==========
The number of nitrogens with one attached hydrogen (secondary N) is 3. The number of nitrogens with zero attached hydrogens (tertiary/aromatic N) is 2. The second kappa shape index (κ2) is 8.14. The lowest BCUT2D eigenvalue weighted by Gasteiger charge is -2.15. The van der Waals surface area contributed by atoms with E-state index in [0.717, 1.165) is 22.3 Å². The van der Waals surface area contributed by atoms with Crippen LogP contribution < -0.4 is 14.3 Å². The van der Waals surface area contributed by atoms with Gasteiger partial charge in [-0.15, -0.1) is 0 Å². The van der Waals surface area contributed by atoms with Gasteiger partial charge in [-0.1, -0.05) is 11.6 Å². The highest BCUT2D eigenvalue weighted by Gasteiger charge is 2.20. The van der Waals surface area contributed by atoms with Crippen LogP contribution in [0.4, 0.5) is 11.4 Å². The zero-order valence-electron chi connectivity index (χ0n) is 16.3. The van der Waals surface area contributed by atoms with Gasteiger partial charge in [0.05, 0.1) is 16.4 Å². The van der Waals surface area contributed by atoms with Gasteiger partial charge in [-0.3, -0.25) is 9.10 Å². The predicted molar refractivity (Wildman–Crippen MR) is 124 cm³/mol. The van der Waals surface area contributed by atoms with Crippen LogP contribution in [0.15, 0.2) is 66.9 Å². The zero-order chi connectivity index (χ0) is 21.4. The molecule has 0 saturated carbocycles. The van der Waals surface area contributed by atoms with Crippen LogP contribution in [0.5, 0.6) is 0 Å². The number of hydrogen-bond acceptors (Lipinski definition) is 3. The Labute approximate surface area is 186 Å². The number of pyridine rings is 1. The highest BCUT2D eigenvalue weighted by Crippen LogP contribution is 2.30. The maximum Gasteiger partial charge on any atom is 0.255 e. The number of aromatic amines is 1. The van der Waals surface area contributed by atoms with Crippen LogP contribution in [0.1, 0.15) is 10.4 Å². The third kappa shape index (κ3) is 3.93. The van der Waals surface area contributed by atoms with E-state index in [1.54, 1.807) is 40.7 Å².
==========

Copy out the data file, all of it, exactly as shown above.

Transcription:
The number of nitrogens with one attached hydrogen (secondary N) is 3. The number of nitrogens with zero attached hydrogens (tertiary/aromatic N) is 2. The second kappa shape index (κ2) is 8.14. The lowest BCUT2D eigenvalue weighted by Gasteiger charge is -2.15. The van der Waals surface area contributed by atoms with E-state index in [0.717, 1.165) is 22.3 Å². The van der Waals surface area contributed by atoms with Crippen LogP contribution < -0.4 is 14.3 Å². The van der Waals surface area contributed by atoms with Gasteiger partial charge in [-0.15, -0.1) is 0 Å². The van der Waals surface area contributed by atoms with Gasteiger partial charge in [-0.1, -0.05) is 11.6 Å². The highest BCUT2D eigenvalue weighted by Gasteiger charge is 2.20. The van der Waals surface area contributed by atoms with Crippen LogP contribution in [0.4, 0.5) is 11.4 Å². The zero-order valence-electron chi connectivity index (χ0n) is 16.3. The van der Waals surface area contributed by atoms with Gasteiger partial charge in [0.05, 0.1) is 16.4 Å². The van der Waals surface area contributed by atoms with Gasteiger partial charge in [-0.3, -0.25) is 9.10 Å². The predicted molar refractivity (Wildman–Crippen MR) is 124 cm³/mol. The van der Waals surface area contributed by atoms with Crippen LogP contribution in [0.15, 0.2) is 66.9 Å². The zero-order chi connectivity index (χ0) is 21.4. The molecule has 0 saturated carbocycles. The van der Waals surface area contributed by atoms with Crippen LogP contribution in [0.5, 0.6) is 0 Å². The number of hydrogen-bond acceptors (Lipinski definition) is 3. The Labute approximate surface area is 186 Å². The number of pyridine rings is 1. The highest BCUT2D eigenvalue weighted by Crippen LogP contribution is 2.30. The maximum Gasteiger partial charge on any atom is 0.255 e. The number of aromatic amines is 1. The van der Waals surface area contributed by atoms with Crippen LogP contribution in [0.1, 0.15) is 10.4 Å². The third kappa shape index (κ3) is 3.93. The van der Waals surface area contributed by atoms with E-state index in [1.54, 1.807) is 40.7 Å².